Rowe, C.D., 2007, Snapshots of the earthquake cycle: An approach to subduction zone paleo-seismicity: University of California, Santa Cruz, Ph.D. dissertation, xi, 185 p., illust., (some color) maps.
The Mesozoic-Cenozoic Kodiak accretionary complex of south-central Alaska hosts a plethora of ancient subduction thrust faults, representing both décollement and splay fault surfaces active at varied depth and temperature conditions. Detailed structural and mineralogical studies across a range of ancient faults reveal that the interaction between fluid transport, stress cycling, strain localization, and deformation mechanism varies with depth, diagenetic-metamorphic grade of host rocks, and fault geometry. Deformation at discrete strain rates preserved in cross-cutting structures and fabrics that suggest a record of the earthquake cycle. Where pressure solution is an integral mechanism in forming fault fabrics, we infer that the rate of deformation in the fault is on par with pressure solution (comparable to fault creep). Where pressure solution plays a negligible role under the same p-t-x conditions, it may be inferred that the strain rate significantly exceeds pressure solution rates. Very large earthquakes are preserved in the rock record, in the form of a previously undescribed type of seismic fault rock, occurring in an ancient décollement zone, which has attributes of both pseudotachylyte and fluidized gouge. The mechanism proposed for the formation of the seismic fault rocks is repetitive melting along thin surfaces in seismically ultracomminuted gouge zones. This mechanism may require very large critical slip distance and well developed cataclasite zones in the décollement to operate, possibly leading to rarity in the rock record. Rarity is also addressed by the observation of cataclasis and recycling of seismic fault rock in aseismic décollement fabrics. Fragments of this type of fault material collected by future ocean drilling projects may serve as certain indicators of sampling of a seismic fault surface. Splay faults observed in this study differ strongly from décollement faults. The veined damage zone in footwall of a splay fault of several kilometers offset may represent a significant paleo-reservoir for venting fluids along a splay fault. The scale and fracture porosity of the veined zone is on par with the minimum size necessary to be detectable as a negative amplitude reflection in a reflection-seismology survey. The studied splay fault may be ancient analog for active venting splay faults in modern environments such as the Nankai Megasplay of southwest Japan.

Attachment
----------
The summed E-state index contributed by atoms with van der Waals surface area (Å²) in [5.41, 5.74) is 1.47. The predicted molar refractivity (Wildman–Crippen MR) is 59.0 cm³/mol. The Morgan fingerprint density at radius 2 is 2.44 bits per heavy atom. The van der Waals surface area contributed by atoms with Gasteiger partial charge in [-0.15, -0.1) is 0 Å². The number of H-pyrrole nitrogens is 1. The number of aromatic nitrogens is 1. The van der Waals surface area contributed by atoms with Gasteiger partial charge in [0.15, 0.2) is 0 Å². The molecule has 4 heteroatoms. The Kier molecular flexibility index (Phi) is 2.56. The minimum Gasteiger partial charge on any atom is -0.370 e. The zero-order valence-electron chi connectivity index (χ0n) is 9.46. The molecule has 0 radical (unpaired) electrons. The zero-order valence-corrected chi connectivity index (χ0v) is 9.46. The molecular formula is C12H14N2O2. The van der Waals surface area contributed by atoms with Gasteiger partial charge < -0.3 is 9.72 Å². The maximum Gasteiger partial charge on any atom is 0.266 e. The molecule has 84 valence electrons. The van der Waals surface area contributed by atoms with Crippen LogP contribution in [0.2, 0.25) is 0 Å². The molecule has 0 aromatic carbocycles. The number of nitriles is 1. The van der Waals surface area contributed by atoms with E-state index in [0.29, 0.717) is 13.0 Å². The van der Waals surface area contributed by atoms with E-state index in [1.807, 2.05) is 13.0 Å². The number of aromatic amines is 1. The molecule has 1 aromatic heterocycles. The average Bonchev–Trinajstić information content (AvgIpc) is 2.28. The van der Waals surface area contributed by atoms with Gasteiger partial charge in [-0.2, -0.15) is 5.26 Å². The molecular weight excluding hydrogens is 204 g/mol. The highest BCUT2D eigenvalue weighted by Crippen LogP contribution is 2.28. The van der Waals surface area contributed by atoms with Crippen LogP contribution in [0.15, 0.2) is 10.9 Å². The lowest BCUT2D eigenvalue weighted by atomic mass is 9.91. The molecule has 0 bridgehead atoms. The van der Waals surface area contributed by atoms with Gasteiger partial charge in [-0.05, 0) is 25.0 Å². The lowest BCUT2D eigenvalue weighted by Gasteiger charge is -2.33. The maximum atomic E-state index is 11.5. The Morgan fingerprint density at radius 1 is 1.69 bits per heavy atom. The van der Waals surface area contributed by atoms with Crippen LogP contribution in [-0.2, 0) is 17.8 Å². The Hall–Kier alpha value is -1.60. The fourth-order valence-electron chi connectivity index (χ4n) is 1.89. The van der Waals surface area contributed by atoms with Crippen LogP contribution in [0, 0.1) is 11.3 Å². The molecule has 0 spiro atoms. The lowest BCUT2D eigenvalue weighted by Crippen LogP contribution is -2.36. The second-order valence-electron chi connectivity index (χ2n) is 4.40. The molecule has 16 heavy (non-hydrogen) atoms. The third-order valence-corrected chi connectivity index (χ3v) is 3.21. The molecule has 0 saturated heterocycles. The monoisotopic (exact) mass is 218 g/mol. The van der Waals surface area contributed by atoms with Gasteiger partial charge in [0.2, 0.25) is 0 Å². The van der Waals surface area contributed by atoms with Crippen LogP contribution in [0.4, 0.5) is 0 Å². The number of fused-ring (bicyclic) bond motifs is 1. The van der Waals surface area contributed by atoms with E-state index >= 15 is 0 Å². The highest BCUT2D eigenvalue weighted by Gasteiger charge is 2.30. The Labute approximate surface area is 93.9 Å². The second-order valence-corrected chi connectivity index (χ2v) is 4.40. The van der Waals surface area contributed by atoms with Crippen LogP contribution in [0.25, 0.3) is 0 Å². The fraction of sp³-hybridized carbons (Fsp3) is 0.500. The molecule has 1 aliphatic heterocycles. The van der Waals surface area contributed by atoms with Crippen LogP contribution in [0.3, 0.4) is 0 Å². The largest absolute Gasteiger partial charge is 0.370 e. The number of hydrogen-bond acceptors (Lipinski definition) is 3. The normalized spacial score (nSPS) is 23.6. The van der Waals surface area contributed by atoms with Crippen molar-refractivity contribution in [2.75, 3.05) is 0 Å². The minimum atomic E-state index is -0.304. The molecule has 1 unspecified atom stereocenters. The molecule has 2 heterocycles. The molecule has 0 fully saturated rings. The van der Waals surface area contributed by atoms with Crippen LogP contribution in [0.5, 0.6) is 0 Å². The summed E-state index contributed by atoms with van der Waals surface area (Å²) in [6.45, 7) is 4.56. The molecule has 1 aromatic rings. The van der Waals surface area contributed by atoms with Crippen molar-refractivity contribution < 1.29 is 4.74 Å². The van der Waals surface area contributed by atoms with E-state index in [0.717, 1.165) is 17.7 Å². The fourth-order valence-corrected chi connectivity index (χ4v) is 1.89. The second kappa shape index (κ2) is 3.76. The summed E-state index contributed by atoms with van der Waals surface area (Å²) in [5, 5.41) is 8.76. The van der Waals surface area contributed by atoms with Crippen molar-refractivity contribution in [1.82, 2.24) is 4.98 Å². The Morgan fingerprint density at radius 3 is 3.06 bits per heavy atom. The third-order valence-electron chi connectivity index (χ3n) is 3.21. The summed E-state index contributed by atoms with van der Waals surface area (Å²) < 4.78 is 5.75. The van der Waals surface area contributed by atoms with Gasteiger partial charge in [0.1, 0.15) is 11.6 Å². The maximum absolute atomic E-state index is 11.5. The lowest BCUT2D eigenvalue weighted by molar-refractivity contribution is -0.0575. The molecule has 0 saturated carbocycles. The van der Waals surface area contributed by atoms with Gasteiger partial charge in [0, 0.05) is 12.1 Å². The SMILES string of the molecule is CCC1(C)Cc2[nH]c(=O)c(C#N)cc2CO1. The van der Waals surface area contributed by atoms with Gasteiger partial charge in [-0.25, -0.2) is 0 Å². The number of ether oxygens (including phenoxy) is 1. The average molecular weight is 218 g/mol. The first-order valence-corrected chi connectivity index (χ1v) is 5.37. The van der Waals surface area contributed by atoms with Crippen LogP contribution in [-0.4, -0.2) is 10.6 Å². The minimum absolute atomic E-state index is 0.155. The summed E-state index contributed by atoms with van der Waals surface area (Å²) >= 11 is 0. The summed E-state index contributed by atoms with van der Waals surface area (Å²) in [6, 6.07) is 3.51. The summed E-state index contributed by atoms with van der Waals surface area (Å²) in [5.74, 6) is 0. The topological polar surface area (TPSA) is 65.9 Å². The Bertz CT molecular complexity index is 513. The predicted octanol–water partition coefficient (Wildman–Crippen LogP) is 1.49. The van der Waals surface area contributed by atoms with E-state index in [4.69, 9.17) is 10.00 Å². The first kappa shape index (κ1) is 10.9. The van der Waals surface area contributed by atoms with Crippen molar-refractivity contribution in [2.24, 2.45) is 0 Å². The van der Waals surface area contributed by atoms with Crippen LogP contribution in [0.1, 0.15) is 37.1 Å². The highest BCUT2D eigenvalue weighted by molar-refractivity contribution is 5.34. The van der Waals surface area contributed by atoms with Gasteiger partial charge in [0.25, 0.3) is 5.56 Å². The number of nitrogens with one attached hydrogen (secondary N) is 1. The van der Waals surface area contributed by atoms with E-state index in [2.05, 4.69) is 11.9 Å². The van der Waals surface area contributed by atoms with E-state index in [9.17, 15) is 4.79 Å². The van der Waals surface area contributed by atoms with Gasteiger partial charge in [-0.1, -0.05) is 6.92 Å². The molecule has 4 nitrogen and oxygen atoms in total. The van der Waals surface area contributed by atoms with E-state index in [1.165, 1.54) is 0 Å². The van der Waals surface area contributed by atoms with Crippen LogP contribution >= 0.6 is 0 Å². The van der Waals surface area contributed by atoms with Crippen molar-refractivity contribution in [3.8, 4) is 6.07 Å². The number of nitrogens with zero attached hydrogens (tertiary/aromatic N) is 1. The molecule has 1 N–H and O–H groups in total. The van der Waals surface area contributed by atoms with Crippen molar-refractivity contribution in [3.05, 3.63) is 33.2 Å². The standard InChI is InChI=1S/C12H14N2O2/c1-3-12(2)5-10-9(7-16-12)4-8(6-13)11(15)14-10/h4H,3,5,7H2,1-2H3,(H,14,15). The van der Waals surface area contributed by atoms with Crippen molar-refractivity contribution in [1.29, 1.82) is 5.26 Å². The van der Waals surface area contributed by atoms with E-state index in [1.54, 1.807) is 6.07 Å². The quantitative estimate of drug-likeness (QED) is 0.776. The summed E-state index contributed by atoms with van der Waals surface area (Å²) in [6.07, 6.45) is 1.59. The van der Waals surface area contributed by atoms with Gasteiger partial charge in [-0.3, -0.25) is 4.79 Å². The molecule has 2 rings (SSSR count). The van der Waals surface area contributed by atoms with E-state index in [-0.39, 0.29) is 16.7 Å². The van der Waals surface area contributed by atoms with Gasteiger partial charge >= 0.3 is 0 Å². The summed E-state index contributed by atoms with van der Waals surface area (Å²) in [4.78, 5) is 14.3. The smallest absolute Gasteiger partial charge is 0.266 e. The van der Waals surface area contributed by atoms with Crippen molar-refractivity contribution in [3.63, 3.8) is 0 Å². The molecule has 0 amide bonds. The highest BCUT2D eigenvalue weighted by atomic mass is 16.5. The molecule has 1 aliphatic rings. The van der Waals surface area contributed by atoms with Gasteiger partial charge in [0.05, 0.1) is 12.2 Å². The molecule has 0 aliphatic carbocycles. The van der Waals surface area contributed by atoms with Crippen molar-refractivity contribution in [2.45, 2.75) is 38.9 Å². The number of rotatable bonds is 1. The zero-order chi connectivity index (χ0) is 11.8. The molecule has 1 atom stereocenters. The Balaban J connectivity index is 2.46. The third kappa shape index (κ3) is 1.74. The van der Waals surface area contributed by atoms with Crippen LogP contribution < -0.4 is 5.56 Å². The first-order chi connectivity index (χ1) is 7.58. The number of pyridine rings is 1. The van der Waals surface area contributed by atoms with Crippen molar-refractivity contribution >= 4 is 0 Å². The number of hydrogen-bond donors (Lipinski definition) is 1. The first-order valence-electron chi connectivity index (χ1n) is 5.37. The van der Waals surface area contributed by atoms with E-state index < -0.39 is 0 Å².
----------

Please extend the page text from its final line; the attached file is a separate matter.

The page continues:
Theses and Dissertations